Rabbi Yitzchok Tuvia Weiss noted that the Shulkhan Arukh (Code of Jewish Law) allows Shabbat law to be broken to save a person from prison, even if that person is an evil man or a criminal. He then ordered haredim to do the same if necessary to escape serving in the IDF.
Above: Rabbi Yitzchok Tuvia Weiss
Break Shabbos To Dodge The Draft, Senior Haredi Rabbi Says
Shmarya Rosenberg • FailedMessiah.com
The #2 rabbi of the vehemently anti-Zionist Edah Charedit haredi umbrella group issued an unusual public ruling earlier this week.
According to a report in Yeshiva World that is based on a report in the haredi weekly BaKehilla, a newspaper controlled by Belz hasidim, Rabbi Yitzchok Tuvia Weiss classified joining the IDF as a Torah prohibition, meaning someone who did join the Israeli military would be breaking halakha, Jewish law.
Weiss reportedly said that haredim are obligated to do everything in their power to dodge the draft, and he instructed haredi yeshiva students and young married men to prepare themselves for battle while they continue studying Torah. Weiss ordered haredi yeshiva students to go to prison rather than serve in the IDF because serving in the IDF is never an option.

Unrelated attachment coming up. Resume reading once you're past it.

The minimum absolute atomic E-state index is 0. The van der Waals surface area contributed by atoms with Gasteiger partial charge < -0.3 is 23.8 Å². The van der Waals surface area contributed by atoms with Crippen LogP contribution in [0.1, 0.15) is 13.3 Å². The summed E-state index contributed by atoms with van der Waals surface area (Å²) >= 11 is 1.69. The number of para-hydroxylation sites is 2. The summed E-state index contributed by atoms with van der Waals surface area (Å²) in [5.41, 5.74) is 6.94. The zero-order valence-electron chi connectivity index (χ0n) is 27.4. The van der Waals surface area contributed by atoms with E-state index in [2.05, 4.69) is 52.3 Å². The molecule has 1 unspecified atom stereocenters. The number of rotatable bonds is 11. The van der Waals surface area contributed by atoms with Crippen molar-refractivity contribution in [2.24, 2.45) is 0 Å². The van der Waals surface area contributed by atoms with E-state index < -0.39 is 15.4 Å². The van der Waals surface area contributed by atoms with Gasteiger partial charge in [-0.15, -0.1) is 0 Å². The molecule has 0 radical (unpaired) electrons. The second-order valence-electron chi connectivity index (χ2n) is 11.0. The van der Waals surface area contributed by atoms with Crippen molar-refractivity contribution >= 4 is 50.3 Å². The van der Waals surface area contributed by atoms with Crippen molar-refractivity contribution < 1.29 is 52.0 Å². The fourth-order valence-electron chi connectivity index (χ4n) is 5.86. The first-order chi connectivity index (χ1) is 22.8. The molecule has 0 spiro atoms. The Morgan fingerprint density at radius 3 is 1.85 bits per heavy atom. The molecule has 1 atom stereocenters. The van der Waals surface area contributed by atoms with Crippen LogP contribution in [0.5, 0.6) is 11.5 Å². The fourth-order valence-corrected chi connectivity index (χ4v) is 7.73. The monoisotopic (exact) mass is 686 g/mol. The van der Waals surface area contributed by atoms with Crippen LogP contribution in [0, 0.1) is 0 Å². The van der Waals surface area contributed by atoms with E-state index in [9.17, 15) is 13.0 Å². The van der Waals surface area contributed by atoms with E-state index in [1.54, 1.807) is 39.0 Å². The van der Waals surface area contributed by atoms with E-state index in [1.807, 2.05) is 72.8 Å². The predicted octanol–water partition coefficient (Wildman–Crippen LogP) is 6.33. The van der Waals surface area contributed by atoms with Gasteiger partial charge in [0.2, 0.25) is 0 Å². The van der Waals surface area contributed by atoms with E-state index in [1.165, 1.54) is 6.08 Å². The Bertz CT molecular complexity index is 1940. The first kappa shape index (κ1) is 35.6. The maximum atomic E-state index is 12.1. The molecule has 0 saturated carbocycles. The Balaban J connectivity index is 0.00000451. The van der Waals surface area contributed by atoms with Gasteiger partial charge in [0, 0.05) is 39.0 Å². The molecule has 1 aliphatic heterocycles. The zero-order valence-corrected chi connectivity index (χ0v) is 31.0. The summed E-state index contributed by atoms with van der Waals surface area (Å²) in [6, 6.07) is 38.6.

Weiss noted that the Shulkhan Arukh (Code of Jewish Law) allows Shabbat law to be broken to save a person from prison, even if that person is an evil man or a criminal.
This halakha, Jewish law, Weiss cited is sometimes used by haredim to justify attempts to keep criminals out of prison, including in some cases child sex abusers and child rapists.
Weiss then told a story about Jewish Agency emissaries who went to Morocco years ago to encourage young Jews to immigrate to Israel – what Weiss called “trapping souls.”
Many young Jews chose to immigrate to Israel.
To prevent the Jewish Agency from successfully “trapping” any more “souls,” anti-Zionist haredi rabbis sent people in cars on Shababt – normally a violation of Shabbat law – to stop them.
Weiss said that the military draft is now a similar issue, and he authorized haredim to “break Shabbos [laws] to avoid induction into the IDF” – and in this case there is no difference between groups, Weiss noted. Ashkenazim, Sefardim, hasidim or non-hasidic haredim must all refuse to serve in the IDF and Shabbat law can and should be broken if necessary to achieve this.
While this can be understood as permission to drive on Shabbat to escape military police, it can also be understood as permission to violate Shabbat law in order to riot and attack police and government institutions – something haredim have done in the past after Shabbat has ended. But Weiss' ruling would appear to allow haredim to do this on Shabbat when they are already gathered together in large groups in synagogues.
[Hat Tip: Seymour.]